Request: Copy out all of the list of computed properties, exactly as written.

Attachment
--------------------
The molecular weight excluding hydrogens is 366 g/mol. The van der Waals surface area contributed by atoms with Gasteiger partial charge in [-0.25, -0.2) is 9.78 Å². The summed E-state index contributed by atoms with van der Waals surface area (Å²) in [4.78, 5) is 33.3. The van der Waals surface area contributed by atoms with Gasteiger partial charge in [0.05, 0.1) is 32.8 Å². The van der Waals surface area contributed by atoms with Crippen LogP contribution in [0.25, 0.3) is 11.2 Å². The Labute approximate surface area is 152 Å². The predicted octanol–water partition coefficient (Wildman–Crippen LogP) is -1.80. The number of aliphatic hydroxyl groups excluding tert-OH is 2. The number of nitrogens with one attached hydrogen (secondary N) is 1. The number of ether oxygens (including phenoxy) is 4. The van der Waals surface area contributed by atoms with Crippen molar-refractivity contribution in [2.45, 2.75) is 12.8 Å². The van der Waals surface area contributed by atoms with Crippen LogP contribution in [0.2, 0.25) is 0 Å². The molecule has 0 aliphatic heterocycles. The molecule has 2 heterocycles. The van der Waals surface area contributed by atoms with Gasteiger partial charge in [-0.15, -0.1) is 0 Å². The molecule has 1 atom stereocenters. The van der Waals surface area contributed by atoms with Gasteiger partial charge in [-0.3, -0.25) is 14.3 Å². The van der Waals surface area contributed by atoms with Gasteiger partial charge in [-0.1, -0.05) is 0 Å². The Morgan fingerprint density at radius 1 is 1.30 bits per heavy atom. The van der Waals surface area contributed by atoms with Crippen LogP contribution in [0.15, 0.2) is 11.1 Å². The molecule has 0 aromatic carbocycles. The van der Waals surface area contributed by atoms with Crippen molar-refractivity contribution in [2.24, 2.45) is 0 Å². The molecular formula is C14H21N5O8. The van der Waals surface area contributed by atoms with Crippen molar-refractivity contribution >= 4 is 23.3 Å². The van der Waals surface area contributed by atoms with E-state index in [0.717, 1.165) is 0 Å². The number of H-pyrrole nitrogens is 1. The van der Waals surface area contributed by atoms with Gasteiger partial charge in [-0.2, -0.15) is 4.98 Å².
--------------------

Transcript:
The molecular weight excluding hydrogens is 366 g/mol. The van der Waals surface area contributed by atoms with Gasteiger partial charge in [-0.25, -0.2) is 9.78 Å². The summed E-state index contributed by atoms with van der Waals surface area (Å²) in [4.78, 5) is 33.3. The van der Waals surface area contributed by atoms with Gasteiger partial charge in [0.05, 0.1) is 32.8 Å². The van der Waals surface area contributed by atoms with Crippen LogP contribution in [0.25, 0.3) is 11.2 Å². The Labute approximate surface area is 152 Å². The predicted octanol–water partition coefficient (Wildman–Crippen LogP) is -1.80. The number of aliphatic hydroxyl groups excluding tert-OH is 2. The number of nitrogens with one attached hydrogen (secondary N) is 1. The number of ether oxygens (including phenoxy) is 4. The van der Waals surface area contributed by atoms with Crippen molar-refractivity contribution in [2.45, 2.75) is 12.8 Å². The van der Waals surface area contributed by atoms with Crippen LogP contribution in [0.2, 0.25) is 0 Å². The molecule has 0 aliphatic heterocycles. The molecule has 2 heterocycles. The van der Waals surface area contributed by atoms with Gasteiger partial charge in [-0.15, -0.1) is 0 Å². The molecule has 1 atom stereocenters. The van der Waals surface area contributed by atoms with Gasteiger partial charge in [-0.3, -0.25) is 14.3 Å². The van der Waals surface area contributed by atoms with Gasteiger partial charge in [-0.1, -0.05) is 0 Å². The Morgan fingerprint density at radius 1 is 1.30 bits per heavy atom. The van der Waals surface area contributed by atoms with Crippen LogP contribution in [0.15, 0.2) is 11.1 Å². The molecule has 0 aromatic carbocycles. The van der Waals surface area contributed by atoms with Crippen molar-refractivity contribution in [2.24, 2.45) is 0 Å². The molecular formula is C14H21N5O8. The van der Waals surface area contributed by atoms with Crippen molar-refractivity contribution >= 4 is 23.3 Å². The van der Waals surface area contributed by atoms with E-state index in [0.717, 1.165) is 0 Å². The number of H-pyrrole nitrogens is 1. The van der Waals surface area contributed by atoms with Gasteiger partial charge in [-0.2, -0.15) is 4.98 Å².